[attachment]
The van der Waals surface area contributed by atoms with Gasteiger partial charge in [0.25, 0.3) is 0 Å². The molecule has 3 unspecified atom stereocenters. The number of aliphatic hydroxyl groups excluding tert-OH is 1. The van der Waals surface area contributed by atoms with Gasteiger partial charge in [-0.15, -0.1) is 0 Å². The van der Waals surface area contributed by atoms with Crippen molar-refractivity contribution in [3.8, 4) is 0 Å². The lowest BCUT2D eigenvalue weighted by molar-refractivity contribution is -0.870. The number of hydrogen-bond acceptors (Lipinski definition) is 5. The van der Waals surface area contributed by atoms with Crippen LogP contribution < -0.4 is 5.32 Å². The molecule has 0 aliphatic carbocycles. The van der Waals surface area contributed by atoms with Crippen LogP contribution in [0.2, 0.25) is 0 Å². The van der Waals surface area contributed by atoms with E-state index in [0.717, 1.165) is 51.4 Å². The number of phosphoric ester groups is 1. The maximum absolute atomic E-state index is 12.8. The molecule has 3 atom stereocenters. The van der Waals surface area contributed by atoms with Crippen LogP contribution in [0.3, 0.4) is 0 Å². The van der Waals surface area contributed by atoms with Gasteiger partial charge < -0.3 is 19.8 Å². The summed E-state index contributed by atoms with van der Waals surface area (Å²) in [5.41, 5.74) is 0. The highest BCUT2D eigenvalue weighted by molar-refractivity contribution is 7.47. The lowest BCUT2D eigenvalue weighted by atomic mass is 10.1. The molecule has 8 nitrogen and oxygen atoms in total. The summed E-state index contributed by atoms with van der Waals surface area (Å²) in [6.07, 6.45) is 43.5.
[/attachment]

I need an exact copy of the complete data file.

The van der Waals surface area contributed by atoms with Gasteiger partial charge in [0.25, 0.3) is 0 Å². The molecule has 3 unspecified atom stereocenters. The number of aliphatic hydroxyl groups excluding tert-OH is 1. The van der Waals surface area contributed by atoms with Gasteiger partial charge in [-0.15, -0.1) is 0 Å². The van der Waals surface area contributed by atoms with Crippen molar-refractivity contribution in [3.8, 4) is 0 Å². The lowest BCUT2D eigenvalue weighted by molar-refractivity contribution is -0.870. The number of hydrogen-bond acceptors (Lipinski definition) is 5. The van der Waals surface area contributed by atoms with Crippen LogP contribution < -0.4 is 5.32 Å². The molecule has 0 aliphatic carbocycles. The van der Waals surface area contributed by atoms with Crippen LogP contribution in [0.2, 0.25) is 0 Å². The van der Waals surface area contributed by atoms with E-state index in [0.717, 1.165) is 51.4 Å². The number of phosphoric ester groups is 1. The maximum absolute atomic E-state index is 12.8. The molecule has 3 atom stereocenters. The van der Waals surface area contributed by atoms with Crippen LogP contribution in [0.3, 0.4) is 0 Å². The van der Waals surface area contributed by atoms with Gasteiger partial charge < -0.3 is 19.8 Å². The summed E-state index contributed by atoms with van der Waals surface area (Å²) in [5.41, 5.74) is 0. The highest BCUT2D eigenvalue weighted by molar-refractivity contribution is 7.47. The lowest BCUT2D eigenvalue weighted by atomic mass is 10.1. The molecule has 8 nitrogen and oxygen atoms in total. The summed E-state index contributed by atoms with van der Waals surface area (Å²) in [6.07, 6.45) is 43.5.